New "Polaris" Robot Prototype Will Drill Moon for Lunar Ice
October 10, 2012 9:01 PM
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(Source: Astrobotic Technology Inc.)
Eventually, Astrobotic sees Polaris launching from Cape Canaveral, Florida on top of SpaceX's Falcon 9 rockets
A new robot prototype that is capable of drilling lunar ice seeks to win the $20 million Google Lunar X Prize.
Astrobotic, Carnegie Mellon University's (CMU) sector for space robotics technology, is responsible for the new robot "Polaris." Polaris is the first rover designed to drill lunar ice, and this function could lead to
water, oxygen and fuel sources
for future space missions.
Polaris is 5 1/2 feet tall, 8 feet long and 7 feet wide. Once completed, it will weigh about 330 pounds and will be made of light composite materials like carbon fiber and Kevlar. These materials will help keep Polaris safe during freezing nights. It is a flight prototype, but will also
act as a land rover
that can travel the moon's surface with wheels.
A major component of Polaris is the drill, which, combined with the science payload, will weigh just over 150 pounds. The drill is capable of digging about one meter
into the lunar surface
, and Astrobotic believes Polaris can drill about 10 to 100 holes within a 10 lunar day period (a lunar day lasts about 14 Earth days) depending on the location of ice spots.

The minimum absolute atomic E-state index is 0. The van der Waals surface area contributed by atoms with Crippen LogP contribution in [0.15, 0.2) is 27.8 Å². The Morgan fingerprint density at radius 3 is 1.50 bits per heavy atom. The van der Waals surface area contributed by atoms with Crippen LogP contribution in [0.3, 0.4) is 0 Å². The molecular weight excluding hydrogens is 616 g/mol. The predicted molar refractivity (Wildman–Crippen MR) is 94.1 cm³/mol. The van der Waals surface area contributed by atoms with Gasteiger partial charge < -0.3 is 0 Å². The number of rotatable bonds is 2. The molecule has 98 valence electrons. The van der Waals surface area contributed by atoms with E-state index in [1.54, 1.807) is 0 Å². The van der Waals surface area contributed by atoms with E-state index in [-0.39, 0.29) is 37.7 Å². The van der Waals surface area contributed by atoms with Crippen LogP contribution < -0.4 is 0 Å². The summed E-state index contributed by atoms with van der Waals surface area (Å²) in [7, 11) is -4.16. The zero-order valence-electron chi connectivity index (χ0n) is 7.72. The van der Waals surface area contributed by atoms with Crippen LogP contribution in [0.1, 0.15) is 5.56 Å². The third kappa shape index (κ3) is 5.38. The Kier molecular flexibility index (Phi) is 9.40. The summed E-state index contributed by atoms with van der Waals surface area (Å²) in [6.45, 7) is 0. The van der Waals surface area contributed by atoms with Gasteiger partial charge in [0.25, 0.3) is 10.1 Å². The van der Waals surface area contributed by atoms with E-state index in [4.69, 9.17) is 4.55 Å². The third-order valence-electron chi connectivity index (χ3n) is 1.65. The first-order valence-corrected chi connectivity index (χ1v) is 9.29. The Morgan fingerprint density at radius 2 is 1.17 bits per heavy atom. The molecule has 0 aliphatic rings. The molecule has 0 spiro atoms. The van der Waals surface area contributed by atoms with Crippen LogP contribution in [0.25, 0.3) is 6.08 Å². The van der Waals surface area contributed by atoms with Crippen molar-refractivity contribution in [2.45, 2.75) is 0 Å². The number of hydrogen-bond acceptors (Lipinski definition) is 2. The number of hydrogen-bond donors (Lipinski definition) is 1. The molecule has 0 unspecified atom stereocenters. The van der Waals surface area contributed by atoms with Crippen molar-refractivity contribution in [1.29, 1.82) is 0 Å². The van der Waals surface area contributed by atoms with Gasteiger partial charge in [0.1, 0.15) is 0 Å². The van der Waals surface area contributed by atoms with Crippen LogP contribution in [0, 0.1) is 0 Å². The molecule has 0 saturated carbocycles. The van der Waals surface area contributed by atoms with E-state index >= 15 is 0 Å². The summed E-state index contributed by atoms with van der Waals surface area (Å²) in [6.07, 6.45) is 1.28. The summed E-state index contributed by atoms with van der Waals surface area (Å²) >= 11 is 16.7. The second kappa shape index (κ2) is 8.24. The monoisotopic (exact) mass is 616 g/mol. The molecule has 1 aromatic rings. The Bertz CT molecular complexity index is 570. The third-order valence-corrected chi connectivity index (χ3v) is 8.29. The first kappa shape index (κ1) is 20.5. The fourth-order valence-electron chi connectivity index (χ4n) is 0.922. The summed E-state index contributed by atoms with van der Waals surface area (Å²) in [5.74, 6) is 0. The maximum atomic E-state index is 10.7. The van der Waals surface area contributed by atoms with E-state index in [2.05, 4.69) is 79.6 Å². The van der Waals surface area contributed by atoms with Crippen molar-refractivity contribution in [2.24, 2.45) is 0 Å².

Astrobotic's latest creation will be solar-powered via three large solar arrays, which are situated vertically to collect light from low on the horizon (since the robot must search close to the dark poles for ice). These solar arrays can provide an average of 250 watts of electrical power, and Polaris will use CMU software for positioning in regards to light.
Astrobotic hopes Polaris wins the $20 million Google Lunar X Prize, which would lead to a completed version of Polaris. Eventually, Astrobotic sees Polaris launching from Cape Canaveral, Florida on top of SpaceX's Falcon 9 rockets.
SpaceX is the hero of American space transport right now, as it just successfully attached to the International Space Station (ISS) this morning for its first official cargo run under a $1.6 billion NASA contract. Its Falcon 9 rocket launched the unmanned Dragon capsule from Cape Canaveral this past Sunday evening.
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